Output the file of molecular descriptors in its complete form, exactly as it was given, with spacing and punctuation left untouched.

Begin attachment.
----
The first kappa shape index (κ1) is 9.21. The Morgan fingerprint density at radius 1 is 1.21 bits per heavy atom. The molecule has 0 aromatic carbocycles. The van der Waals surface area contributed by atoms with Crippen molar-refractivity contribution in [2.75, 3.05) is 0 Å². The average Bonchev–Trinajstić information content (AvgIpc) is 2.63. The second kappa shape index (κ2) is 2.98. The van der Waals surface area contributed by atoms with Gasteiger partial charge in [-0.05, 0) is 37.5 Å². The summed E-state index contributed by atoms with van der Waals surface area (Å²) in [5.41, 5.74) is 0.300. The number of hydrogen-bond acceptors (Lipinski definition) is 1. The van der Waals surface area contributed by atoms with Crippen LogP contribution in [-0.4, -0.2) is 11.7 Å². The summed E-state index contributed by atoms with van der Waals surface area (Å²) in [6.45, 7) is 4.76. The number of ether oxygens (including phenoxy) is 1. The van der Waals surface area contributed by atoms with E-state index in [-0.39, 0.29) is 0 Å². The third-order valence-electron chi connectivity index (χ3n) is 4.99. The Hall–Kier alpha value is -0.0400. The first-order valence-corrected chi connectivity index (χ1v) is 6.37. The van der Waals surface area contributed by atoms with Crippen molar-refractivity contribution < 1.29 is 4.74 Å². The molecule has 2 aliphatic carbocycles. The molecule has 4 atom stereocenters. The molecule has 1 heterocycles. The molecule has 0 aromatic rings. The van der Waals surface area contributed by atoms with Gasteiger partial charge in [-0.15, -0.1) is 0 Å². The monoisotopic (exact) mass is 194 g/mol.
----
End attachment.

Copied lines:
The first kappa shape index (κ1) is 9.21. The Morgan fingerprint density at radius 1 is 1.21 bits per heavy atom. The molecule has 0 aromatic carbocycles. The van der Waals surface area contributed by atoms with Crippen molar-refractivity contribution in [2.75, 3.05) is 0 Å². The average Bonchev–Trinajstić information content (AvgIpc) is 2.63. The second kappa shape index (κ2) is 2.98. The van der Waals surface area contributed by atoms with Gasteiger partial charge in [-0.05, 0) is 37.5 Å². The summed E-state index contributed by atoms with van der Waals surface area (Å²) in [5.41, 5.74) is 0.300. The number of hydrogen-bond acceptors (Lipinski definition) is 1. The van der Waals surface area contributed by atoms with Crippen LogP contribution in [-0.4, -0.2) is 11.7 Å². The summed E-state index contributed by atoms with van der Waals surface area (Å²) in [6.45, 7) is 4.76. The number of ether oxygens (including phenoxy) is 1. The van der Waals surface area contributed by atoms with E-state index in [-0.39, 0.29) is 0 Å². The third-order valence-electron chi connectivity index (χ3n) is 4.99. The Hall–Kier alpha value is -0.0400. The first-order valence-corrected chi connectivity index (χ1v) is 6.37. The van der Waals surface area contributed by atoms with Crippen molar-refractivity contribution < 1.29 is 4.74 Å². The molecule has 2 aliphatic carbocycles. The molecule has 4 atom stereocenters. The molecule has 1 heterocycles. The molecule has 0 aromatic rings. The van der Waals surface area contributed by atoms with Gasteiger partial charge in [-0.15, -0.1) is 0 Å². The monoisotopic (exact) mass is 194 g/mol.